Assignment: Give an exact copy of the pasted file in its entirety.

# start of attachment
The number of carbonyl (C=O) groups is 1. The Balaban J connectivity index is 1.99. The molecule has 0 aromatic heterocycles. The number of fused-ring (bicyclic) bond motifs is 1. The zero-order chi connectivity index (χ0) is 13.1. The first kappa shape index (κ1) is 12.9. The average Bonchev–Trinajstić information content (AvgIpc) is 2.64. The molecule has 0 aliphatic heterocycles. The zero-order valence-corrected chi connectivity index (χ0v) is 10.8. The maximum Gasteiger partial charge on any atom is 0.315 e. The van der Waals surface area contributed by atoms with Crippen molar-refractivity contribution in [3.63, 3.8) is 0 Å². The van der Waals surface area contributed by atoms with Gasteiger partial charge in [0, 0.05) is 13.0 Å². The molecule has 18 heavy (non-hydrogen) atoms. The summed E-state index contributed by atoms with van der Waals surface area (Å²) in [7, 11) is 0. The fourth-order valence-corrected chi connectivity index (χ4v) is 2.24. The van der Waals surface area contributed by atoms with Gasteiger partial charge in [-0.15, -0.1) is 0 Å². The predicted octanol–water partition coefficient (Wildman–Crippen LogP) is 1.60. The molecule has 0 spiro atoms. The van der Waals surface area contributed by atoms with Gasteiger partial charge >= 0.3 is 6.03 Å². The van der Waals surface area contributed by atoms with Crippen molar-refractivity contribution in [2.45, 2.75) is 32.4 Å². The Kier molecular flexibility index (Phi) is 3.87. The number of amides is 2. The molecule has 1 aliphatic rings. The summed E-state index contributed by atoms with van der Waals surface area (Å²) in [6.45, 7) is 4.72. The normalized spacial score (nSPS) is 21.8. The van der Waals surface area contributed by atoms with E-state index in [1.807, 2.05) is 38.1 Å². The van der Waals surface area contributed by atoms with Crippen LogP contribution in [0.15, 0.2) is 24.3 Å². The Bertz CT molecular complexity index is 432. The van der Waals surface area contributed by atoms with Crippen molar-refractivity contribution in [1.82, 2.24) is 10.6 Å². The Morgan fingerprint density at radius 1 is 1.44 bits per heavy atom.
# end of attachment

The number of carbonyl (C=O) groups is 1. The Balaban J connectivity index is 1.99. The molecule has 0 aromatic heterocycles. The number of fused-ring (bicyclic) bond motifs is 1. The zero-order chi connectivity index (χ0) is 13.1. The first kappa shape index (κ1) is 12.9. The average Bonchev–Trinajstić information content (AvgIpc) is 2.64. The molecule has 0 aliphatic heterocycles. The zero-order valence-corrected chi connectivity index (χ0v) is 10.8. The maximum Gasteiger partial charge on any atom is 0.315 e. The van der Waals surface area contributed by atoms with Crippen molar-refractivity contribution in [3.63, 3.8) is 0 Å². The van der Waals surface area contributed by atoms with Gasteiger partial charge in [0, 0.05) is 13.0 Å². The molecule has 18 heavy (non-hydrogen) atoms. The summed E-state index contributed by atoms with van der Waals surface area (Å²) in [7, 11) is 0. The fourth-order valence-corrected chi connectivity index (χ4v) is 2.24. The van der Waals surface area contributed by atoms with Gasteiger partial charge in [-0.15, -0.1) is 0 Å². The predicted octanol–water partition coefficient (Wildman–Crippen LogP) is 1.60. The molecule has 0 spiro atoms. The van der Waals surface area contributed by atoms with Gasteiger partial charge >= 0.3 is 6.03 Å². The van der Waals surface area contributed by atoms with Crippen molar-refractivity contribution in [2.45, 2.75) is 32.4 Å². The Kier molecular flexibility index (Phi) is 3.87. The number of amides is 2. The molecule has 1 aliphatic rings. The summed E-state index contributed by atoms with van der Waals surface area (Å²) in [6.45, 7) is 4.72. The normalized spacial score (nSPS) is 21.8. The van der Waals surface area contributed by atoms with E-state index in [1.807, 2.05) is 38.1 Å². The van der Waals surface area contributed by atoms with Crippen LogP contribution in [0.15, 0.2) is 24.3 Å². The Bertz CT molecular complexity index is 432. The van der Waals surface area contributed by atoms with Crippen molar-refractivity contribution in [1.82, 2.24) is 10.6 Å². The Morgan fingerprint density at radius 1 is 1.44 bits per heavy atom.